Accessorize Accordingly

“Remember who you are. Accessorize accordingly.” –Justine Musk

I love this quotation from the fabulous Justine Musk. It sounds like fashion advice, but of course it’s more than that. It’s life advice.

The first part says, remember who you are. Not discover who you are, but remember . . . because you are that already. You may have forgotten it (have you forgotten it? I bet you have, even if only a little.) I forget who I am sometimes. I think, I’m a teacher and a mother. Which is true, but those are not who I am: they are what I do. I teach, I have a daughter. But who am I when I am not teaching, when I am not with my daughter? And at other times I think, I am tired, or I am lonely, or I’m in the dark. But those, again, are not who I am. They are temporary states.

So who am I, at my essence, in my core? I am a storyteller. I am a sorceress whose magic is words. I am those things even when I am a teacher, or mother, or tired, or lonely . . . You get the point. What are you at all times and everywhere? That is what you are. All the other things are only partial, or only temporary. What you want to remember, and keep remembering, is the core.

And then, accessorize accordingly. We usually think of accessories as small, almost trivial things: jewelry, perhaps a purse or hat. But we know, or at least those of us who care about such things know, that accessories make the outfit. And of course the word has a use outside of fashion: you can be an accessory to a crime. An accessory is something that helps, or supplements, something else. So who are you, and what will help you be that, stay that, remember that?

I think material things are very important. We ourselves are material, made up of the same elements that make our world. And the material affects us: whether we live in a beautiful place, whether we can wear comfortable clothes, whether we have access to healthy food. I think the phrase “accessorize accordingly” means decorate your life, choose the material elements of your life, in a way that reflects and reminds you of who you are.

So, you know, if you’re a sorceress . . . dress like a sorceress. This is me dressed to teach class, but I call this outfit “Sorceress in Disguise.” If you have the eyes to see it, you’ll see who I really am.

Fairy Tale Skirt

So, who are you? Remember, and then make your material life reflect who you are, deeply and essentially. Dress as who you are, furnish your home for yourself (not someone else’s idea of you). I think that has two important effects: first, it keeps you from having too many material things, because although the material is important, we overdo it, don’t we? It’s because we don’t know who we are, and try to be different selves by buying them. But that never works. And it helps you remember. You can stand in front of a class talking about grammar, but underneath you will know: I am a sorceress in disguise, a storyteller whose words are magic . . .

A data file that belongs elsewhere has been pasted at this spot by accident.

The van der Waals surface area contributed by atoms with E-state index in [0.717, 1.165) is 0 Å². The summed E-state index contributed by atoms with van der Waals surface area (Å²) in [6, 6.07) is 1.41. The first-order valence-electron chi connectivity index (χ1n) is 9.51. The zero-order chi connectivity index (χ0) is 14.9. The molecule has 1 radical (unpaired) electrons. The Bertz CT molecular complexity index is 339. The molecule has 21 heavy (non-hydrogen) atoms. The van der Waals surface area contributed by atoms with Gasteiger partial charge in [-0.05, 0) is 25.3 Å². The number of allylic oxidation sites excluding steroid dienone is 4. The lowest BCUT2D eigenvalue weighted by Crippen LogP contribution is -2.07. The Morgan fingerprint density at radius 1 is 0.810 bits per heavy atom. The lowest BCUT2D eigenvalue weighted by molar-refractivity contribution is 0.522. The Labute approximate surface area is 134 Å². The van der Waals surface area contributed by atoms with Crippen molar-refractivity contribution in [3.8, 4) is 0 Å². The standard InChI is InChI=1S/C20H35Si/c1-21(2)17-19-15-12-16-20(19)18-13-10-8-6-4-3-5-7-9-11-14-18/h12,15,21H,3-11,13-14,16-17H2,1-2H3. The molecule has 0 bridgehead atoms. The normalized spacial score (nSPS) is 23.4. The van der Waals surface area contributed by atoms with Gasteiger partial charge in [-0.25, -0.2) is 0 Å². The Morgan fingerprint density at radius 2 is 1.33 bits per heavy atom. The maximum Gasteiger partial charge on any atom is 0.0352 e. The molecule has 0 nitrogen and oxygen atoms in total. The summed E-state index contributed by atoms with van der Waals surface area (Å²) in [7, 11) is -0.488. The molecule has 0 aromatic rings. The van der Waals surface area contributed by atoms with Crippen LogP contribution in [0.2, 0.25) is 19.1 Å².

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9 Responses to Accessorize Accordingly

  1. For a long time when I had to work in offices, I was a spy. I learned what workers
    think of, love, hate, what their life is like. Now I am retired and am elfin. I flit around
    and wish I had a dozen wands. I am on a quest to design and write about magic.
    Those workers were very helpful in that. Like the long ago tellers of tall tales that
    became fairy tales. An underground and now I am overhead. The gauze wings are
    invisible. But they’re there.

  2. jackiehames says:

    I’ve been trying to figure that out for a long time. I know I’m a storyteller, but there are other facets. Am I an anchor, or am I the ship? Maybe the ocean? (The sea has always been a big player in my life.) It’s a great question to ask: who are you when no one is looking? But it’s really hard to answer sometimes.

  3. maeryrose says:

    I like Phyllis’s comment. I’m trying to figure out how to be in a day job that doesn’t fit the core me. A fantasy of being a spy might do it.

    And I love this post, Theodora. I am currently reading Parker Palmer’s book “A Hidden Wholeness; The Journey Toward An Undivided Life”. It addresses the dilemma of working and living in a way that is true to our souls. I’m getting a great deal out of his book but it’s not near as much fun as thinking about my childhood imaginary identity of the girl who spoke to dragons. I wonder what accessories would go with that…

  4. I am an encyclopedist. As my blog tag line, I have “one of the few, the proud, the several centuries out of date.” I had many signs of this, but it never occurred to me that I might actually do this until just last year. How many career-books list encyclopedist or, for that matter, sorceress among the options to consider?

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